Why would anyone take a battle contained on one front and spread it to another? Without knowing the enemy’s weapons?
That was the first thing that came to mind as the defense counsels of Chief Justice Renato Corona tried to stop Ombudsman Conchita Carpio-Morales from presenting a Powerpoint report on the alleged the dollar accounts of the Chief Magistrate.
As the defense lawyers in the Corona impeachment trial have repeatedly told us, this was their turn to present witnesses. It was supposedly their day. They were going to skewer the Chief Justice’s detractors.
Corona’s counsels are not greenhorns. They’re among the country’s highest paid lawyers. A couple of them are grudgingly admired by colleagues (even on the prosecution side) for being “sharks” – which makes you wonder about their admirers.
So why did they call in the Ombudsman?
Did they bite the bait? Did the case filed by activists with the Ombudsman provoke the Batangeno’s macho pride? Or did the initial bumbling by prosecution lawyers in the impeachment trial make the defense overconfident?
Perhaps a combination of both is at the root of the defense’s current troubles. And then there’s hubris. Impunity will do that, see. Getting away once, twice, thrice… can lull one into believing it can be forever.
The funny thing is, there is no way you can blame this on the administration. The defense’s effort to play the conspiracy game fell flat this time.
“A member of Chief Justice Renato Corona’s defense team on Monday said he was surprised that the Anti-Money Laundering Council (AMLC) had already issued a report onCorona’s dollar accounts to the Office of the Ombudsman.
‘Yun ang nakakagulat. Meron na pala yung dokumento na yan. Dapat inilabas na yung dokumento bago pinasagot si Chief Justice sapagkat parang gusto talagang igisa sa sariling mantika. Bakit hindi ordinaryo yung proseso,’ defense lawyer Rico Quicho said.
Quicho said Ombudsman Conchita Carpio-Morales ‘went the extra mile’ in trying to ferret out the truth aboutCorona’s alleged dollar deposits.”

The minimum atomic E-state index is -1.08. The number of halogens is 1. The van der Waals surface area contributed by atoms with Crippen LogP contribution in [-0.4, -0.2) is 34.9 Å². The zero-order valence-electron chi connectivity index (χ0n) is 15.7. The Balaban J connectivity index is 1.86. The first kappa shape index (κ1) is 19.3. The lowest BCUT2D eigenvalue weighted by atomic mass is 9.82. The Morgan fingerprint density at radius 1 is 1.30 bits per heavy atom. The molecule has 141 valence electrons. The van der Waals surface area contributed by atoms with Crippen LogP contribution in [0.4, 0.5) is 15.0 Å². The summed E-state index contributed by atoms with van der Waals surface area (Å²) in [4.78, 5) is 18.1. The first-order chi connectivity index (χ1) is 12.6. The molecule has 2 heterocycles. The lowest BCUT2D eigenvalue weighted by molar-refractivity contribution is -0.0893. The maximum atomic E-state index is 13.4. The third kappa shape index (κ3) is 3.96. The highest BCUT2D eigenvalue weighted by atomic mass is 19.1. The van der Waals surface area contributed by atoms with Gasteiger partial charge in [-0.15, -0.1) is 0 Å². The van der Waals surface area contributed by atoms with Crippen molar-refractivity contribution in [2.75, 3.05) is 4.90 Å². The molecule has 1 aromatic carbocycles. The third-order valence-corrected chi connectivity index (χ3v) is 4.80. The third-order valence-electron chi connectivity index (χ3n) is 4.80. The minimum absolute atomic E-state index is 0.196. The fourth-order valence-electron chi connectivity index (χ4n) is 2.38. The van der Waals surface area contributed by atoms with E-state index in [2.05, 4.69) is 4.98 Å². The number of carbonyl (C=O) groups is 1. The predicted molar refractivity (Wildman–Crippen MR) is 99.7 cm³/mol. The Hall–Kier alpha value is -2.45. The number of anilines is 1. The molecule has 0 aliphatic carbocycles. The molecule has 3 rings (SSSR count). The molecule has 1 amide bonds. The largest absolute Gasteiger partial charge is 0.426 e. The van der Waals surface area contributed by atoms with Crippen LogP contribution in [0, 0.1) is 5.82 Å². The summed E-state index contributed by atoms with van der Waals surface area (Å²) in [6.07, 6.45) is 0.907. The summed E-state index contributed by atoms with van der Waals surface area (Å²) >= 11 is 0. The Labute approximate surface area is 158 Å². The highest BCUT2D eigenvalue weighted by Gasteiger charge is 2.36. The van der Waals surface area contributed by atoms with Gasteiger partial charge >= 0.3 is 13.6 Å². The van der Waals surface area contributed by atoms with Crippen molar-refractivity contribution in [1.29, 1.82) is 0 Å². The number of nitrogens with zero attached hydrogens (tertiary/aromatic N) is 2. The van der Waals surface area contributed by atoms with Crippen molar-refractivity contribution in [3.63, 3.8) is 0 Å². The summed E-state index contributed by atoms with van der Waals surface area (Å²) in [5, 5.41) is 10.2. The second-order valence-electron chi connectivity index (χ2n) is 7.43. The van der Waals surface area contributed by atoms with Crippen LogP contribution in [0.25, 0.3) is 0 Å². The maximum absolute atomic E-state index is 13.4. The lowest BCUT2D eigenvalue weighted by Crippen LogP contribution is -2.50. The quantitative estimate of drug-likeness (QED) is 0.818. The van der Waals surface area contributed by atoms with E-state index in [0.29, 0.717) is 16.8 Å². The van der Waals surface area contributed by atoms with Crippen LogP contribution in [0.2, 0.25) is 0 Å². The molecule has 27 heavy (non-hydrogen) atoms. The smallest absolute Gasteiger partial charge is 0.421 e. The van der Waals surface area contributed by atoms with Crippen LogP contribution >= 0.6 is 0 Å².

So addled was the defense that Senate President Juan Ponce-Enrile had to read them the constitutional provision that allows the Office of the Ombudsman to seek help from any government agency in the pursuit of its functions. Carpio-Morales sought help from the AMLC and the Commission on Audit (CoA).
What the AMLC can’t do is to leak the results of its investigation. That was the reason, I guess, for the legend of the little lady and for the limited data presented to the Senate.
Waiting for CJ
- $12 million in fresh accounts that haven’t moved.
- $10 million that flowed in and out of various shelters much like the way those circus guys shuffle shells.
And that’s for starters. I’m not even going to comment on the Ombudsman’s speculation that the moves coincided with key elections under the administration of former President Gloria Macapagal-Arroyo.
I’m not saying everything is correct and true. I’m saying, the numbers are just too much to shrug off. I’m saying, this is something the Chief Justice will have a hard time living down even if, as I write this, he is calling the Ombdusman’s numbers bloated. Even if he says her Powerpoint is “a lantern of lies.”
Notice, he doesn’t dispute the bank accounts. Only the numbers.
There are always battles to lose. But as they say in basketball, the loudest jeers are reserved for those who dunk into the opponent’s goal.
One should still give the Chief Justice the benefit of the doubt. But he must really stop with the press conferences and hustle off to face the music. He must appear to explain all those transactions. He can either deny and show proof (and sue everyone to hell and back) or explain. IF he can.